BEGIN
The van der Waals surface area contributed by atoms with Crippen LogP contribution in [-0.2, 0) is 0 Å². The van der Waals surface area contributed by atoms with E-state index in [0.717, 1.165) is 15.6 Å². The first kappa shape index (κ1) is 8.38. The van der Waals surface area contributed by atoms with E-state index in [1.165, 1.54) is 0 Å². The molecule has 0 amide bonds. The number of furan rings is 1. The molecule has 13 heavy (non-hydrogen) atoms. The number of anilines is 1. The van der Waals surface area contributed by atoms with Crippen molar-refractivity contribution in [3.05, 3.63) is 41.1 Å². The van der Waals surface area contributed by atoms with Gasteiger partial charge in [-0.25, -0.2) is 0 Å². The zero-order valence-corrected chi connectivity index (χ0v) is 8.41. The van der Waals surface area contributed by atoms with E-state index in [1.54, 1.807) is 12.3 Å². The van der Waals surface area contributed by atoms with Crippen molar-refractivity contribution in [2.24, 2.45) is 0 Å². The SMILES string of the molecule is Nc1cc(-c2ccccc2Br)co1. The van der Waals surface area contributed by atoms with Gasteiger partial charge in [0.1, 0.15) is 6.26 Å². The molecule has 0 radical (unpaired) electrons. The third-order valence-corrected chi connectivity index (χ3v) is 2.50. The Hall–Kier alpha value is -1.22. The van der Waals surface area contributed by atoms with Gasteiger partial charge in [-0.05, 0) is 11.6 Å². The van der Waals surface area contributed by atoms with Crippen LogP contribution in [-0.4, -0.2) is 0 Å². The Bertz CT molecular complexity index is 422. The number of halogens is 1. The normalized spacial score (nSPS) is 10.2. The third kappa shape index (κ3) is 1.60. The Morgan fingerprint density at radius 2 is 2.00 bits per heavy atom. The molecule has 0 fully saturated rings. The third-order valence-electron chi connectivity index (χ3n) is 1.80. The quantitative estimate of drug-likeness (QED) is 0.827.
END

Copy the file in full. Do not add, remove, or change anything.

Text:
The van der Waals surface area contributed by atoms with Crippen LogP contribution in [-0.2, 0) is 0 Å². The van der Waals surface area contributed by atoms with E-state index in [0.717, 1.165) is 15.6 Å². The first kappa shape index (κ1) is 8.38. The van der Waals surface area contributed by atoms with E-state index in [1.165, 1.54) is 0 Å². The molecule has 0 amide bonds. The number of furan rings is 1. The molecule has 13 heavy (non-hydrogen) atoms. The number of anilines is 1. The van der Waals surface area contributed by atoms with Crippen molar-refractivity contribution in [3.05, 3.63) is 41.1 Å². The van der Waals surface area contributed by atoms with Gasteiger partial charge in [-0.25, -0.2) is 0 Å². The zero-order valence-corrected chi connectivity index (χ0v) is 8.41. The van der Waals surface area contributed by atoms with E-state index in [1.54, 1.807) is 12.3 Å². The van der Waals surface area contributed by atoms with Crippen molar-refractivity contribution in [2.24, 2.45) is 0 Å². The SMILES string of the molecule is Nc1cc(-c2ccccc2Br)co1. The van der Waals surface area contributed by atoms with Gasteiger partial charge in [0.1, 0.15) is 6.26 Å². The molecule has 0 radical (unpaired) electrons. The third-order valence-corrected chi connectivity index (χ3v) is 2.50. The Hall–Kier alpha value is -1.22. The van der Waals surface area contributed by atoms with Gasteiger partial charge in [-0.05, 0) is 11.6 Å². The van der Waals surface area contributed by atoms with Crippen LogP contribution in [-0.4, -0.2) is 0 Å². The Bertz CT molecular complexity index is 422. The number of halogens is 1. The normalized spacial score (nSPS) is 10.2. The third kappa shape index (κ3) is 1.60. The Morgan fingerprint density at radius 2 is 2.00 bits per heavy atom. The molecule has 0 fully saturated rings. The third-order valence-electron chi connectivity index (χ3n) is 1.80. The quantitative estimate of drug-likeness (QED) is 0.827.